# Effects of complex impedance thru a current transformer

Discussion in 'Antennas, Feedlines, Towers & Rotors' started by W4KJG, Apr 23, 2016.

1. ### W4KJGSubscriberQRZ Page

I guess this is a "Oldztimerz" brain cramp question.

What should happen to complex impedance "Z" when it gets passed through a multi-filar toroidal current or voltage transformer/balun -- whether it is 1:1, 4:1, 9:1. etc, and both ports have self-resonance well above the test frequency?

I've spent a bunch of time this afternoon scouring sources like Jasik, Cebik et al., ARRL Antenna Handbook 21, and searching the Internet, with no real answers. (I realize my books may be dated -- like my Jasik is 1961, my ARRL Antenna Handbook is 2007 ...)

I 'm using home brew test equipment while doing measurements on a few more of my odd ball "HOA Stealth Antennas" (HOASAs??) for use in any number of single/multiple band configurations for 7-30 MHz. I don't really believe some of my measurements, and I really don't want to jump to conclusions just because I can get good matching at multiple lengths of feedline, good A/B results against a pretty reliable 135' doublet up 40 feet, and good results on 20/40 meter JT-65/JT-9 from a particular configuration.

Unless I'm really reading things all wrong, almost all the background information I've found is for using nearly non-reactive impedances on one or both sides of the transformer/choke. I can't seem to find anything that allows me to predict what might happen when relatively high or low reactance-to-resistance passes through an RF transformer/balun/choke.

I hope this makes sense.

What am I missing?

Thanks,
Crazed Ken/K8KJG

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2. ### REASTONQRZ Member

You are trying to understand a math model of a circuit that would require a year and a half in EE school. Nobody is just going to solve this specific problem and publish it. People who know how to make the model and solve for variables don't need a solution to appear somewhere. They can do it them self and they expect others wanting to also do it..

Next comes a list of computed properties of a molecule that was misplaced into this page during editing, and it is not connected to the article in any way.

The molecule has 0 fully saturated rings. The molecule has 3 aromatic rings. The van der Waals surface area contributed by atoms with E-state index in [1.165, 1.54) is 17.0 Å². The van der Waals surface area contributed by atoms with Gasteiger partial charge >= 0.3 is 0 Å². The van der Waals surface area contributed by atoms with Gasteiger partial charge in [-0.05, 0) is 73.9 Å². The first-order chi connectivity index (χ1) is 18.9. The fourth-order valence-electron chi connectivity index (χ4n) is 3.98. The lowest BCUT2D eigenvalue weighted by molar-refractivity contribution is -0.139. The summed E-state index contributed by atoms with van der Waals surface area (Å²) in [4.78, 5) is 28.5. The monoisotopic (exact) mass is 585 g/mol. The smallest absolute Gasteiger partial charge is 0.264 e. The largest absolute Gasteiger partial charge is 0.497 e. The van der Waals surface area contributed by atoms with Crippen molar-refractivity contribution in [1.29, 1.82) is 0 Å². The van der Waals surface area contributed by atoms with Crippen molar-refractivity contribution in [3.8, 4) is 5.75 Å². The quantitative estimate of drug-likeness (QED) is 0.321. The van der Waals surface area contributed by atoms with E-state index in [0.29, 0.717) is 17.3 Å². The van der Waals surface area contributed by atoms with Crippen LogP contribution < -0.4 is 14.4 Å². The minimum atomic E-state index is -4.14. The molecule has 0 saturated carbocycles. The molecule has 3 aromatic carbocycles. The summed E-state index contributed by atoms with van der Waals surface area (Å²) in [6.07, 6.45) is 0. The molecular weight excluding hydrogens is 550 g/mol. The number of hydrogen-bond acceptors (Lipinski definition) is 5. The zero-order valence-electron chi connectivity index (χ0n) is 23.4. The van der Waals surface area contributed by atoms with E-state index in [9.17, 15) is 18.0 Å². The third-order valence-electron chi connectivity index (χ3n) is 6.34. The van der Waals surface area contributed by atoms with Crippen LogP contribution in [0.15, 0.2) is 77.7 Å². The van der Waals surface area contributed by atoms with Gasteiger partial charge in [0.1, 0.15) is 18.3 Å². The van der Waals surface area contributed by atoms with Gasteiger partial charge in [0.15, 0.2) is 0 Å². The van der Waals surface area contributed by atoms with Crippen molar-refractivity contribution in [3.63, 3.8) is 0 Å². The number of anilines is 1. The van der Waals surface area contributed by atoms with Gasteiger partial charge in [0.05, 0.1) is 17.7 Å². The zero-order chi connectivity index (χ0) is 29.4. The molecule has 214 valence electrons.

The problem you are trying to solve is more complex than you realize.

There is no such thing as reactance. That's why "imaginary" numbers are used to solve a function that can't be solved, ie. sqrt(-1) Reactance is created and used in mathematical models to represent RF or AC current flow from a voltage source but the phase of the current either leads or lags the applied voltage across a source or load. That out of phase current changes the solution in the model.

The model used to solve your problem depends upon whether the transformer is a transmission line type or if it is an auto transformer type. The math model will we different.

Although not an accurate statement at all, some explain an RF transformers effect on a complex wave represented by RF current as a step up or down in IMPEDANCE as a tranformer would transform a resistive source. This is totally different when a complex source feeds an LC circuit like an antenna tuner which transforms only resistance but absorbs, cancels reactance. Reactance is not transformed in an LC circuit.

Advice to all, if you want to solve engineering problems then go to engineering school. People are always trying to find shortcuts.

3. ### W4KJGSubscriberQRZ Page

Mr. REASTON,